Built in 1957 as Bridges Juvenile Center, Spofford was a secure detention facility. It closed in 2010. At the time of this visit in August 2009, it was rated for a maximum capacity of 75 kids, usually 16-20 are female.
At the time of my visit there were 41 kids. In its last iteration, Spofford was an intake facility and youth were usually held for around two weeks. At the time of visit it was a hot August day and there was no A/C– typical for a facility with long hallways, inadequate heating and air conditioning and a remote location in Hunt’s Point Bronx, New York. Since its closure, all juvenile offenders have been moved to two newer facilities– Horizon and Crossroads, both constructed in 1998.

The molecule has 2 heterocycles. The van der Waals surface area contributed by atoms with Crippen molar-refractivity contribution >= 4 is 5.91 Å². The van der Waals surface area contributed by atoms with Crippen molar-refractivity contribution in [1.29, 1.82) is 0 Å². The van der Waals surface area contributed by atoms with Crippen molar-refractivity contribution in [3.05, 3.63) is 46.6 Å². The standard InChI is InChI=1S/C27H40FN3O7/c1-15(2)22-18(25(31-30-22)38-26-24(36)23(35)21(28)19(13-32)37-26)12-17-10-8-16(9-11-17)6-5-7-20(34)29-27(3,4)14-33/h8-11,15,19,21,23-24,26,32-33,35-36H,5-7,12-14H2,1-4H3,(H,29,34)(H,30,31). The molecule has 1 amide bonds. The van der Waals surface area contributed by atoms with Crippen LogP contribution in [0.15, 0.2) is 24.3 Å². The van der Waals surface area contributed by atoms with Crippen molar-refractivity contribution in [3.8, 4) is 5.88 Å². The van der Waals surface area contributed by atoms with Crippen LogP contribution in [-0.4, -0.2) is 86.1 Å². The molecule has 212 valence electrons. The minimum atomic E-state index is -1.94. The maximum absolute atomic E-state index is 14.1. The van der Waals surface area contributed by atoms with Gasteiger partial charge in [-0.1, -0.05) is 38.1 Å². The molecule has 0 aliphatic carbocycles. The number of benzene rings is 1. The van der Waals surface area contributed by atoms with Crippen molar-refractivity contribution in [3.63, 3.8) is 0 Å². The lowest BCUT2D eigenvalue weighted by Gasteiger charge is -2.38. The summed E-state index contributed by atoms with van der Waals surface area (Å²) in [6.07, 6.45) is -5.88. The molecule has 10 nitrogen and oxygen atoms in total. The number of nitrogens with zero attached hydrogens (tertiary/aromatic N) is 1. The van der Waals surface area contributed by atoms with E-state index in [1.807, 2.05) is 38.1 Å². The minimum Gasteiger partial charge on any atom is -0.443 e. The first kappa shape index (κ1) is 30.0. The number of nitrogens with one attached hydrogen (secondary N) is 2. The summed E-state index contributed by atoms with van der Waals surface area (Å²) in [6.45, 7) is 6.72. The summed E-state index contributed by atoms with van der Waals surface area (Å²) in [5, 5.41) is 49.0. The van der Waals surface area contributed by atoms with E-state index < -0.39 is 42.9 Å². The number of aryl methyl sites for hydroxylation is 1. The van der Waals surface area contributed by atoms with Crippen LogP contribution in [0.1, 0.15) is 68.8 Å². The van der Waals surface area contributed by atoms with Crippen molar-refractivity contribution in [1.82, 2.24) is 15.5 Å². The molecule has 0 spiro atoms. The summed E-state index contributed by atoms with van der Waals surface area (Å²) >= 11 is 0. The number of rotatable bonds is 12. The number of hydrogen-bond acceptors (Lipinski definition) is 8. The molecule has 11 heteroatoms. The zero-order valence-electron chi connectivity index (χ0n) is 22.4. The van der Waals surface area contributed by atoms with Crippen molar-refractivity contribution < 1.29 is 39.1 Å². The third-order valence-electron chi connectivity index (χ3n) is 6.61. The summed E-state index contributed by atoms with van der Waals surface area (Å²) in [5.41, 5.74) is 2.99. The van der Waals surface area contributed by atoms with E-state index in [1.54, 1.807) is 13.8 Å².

What are the issues in building new facilities for detention, commitment and treatment? The basic American Correctional Association guidelines stipulate a dimensions no smaller than 8′ x 10′ for juvenile housing, but what factors go into the design of these cells and the facilities containing them? Cost, future need, juvenile security, staff security, ADA, durability, type of offense, gender all factor into components such as size of room, windows/view, toilet (wet or dry), doors (non-existant, lockable open from single or both directions), wall treatments, furniture, segregation and integration. These are but some of the issues that are addressed by architects who serve a client that has multiple stake holders to contend with: tax-payers, courts, legislators and, ultimately and most importantly, the juveniles.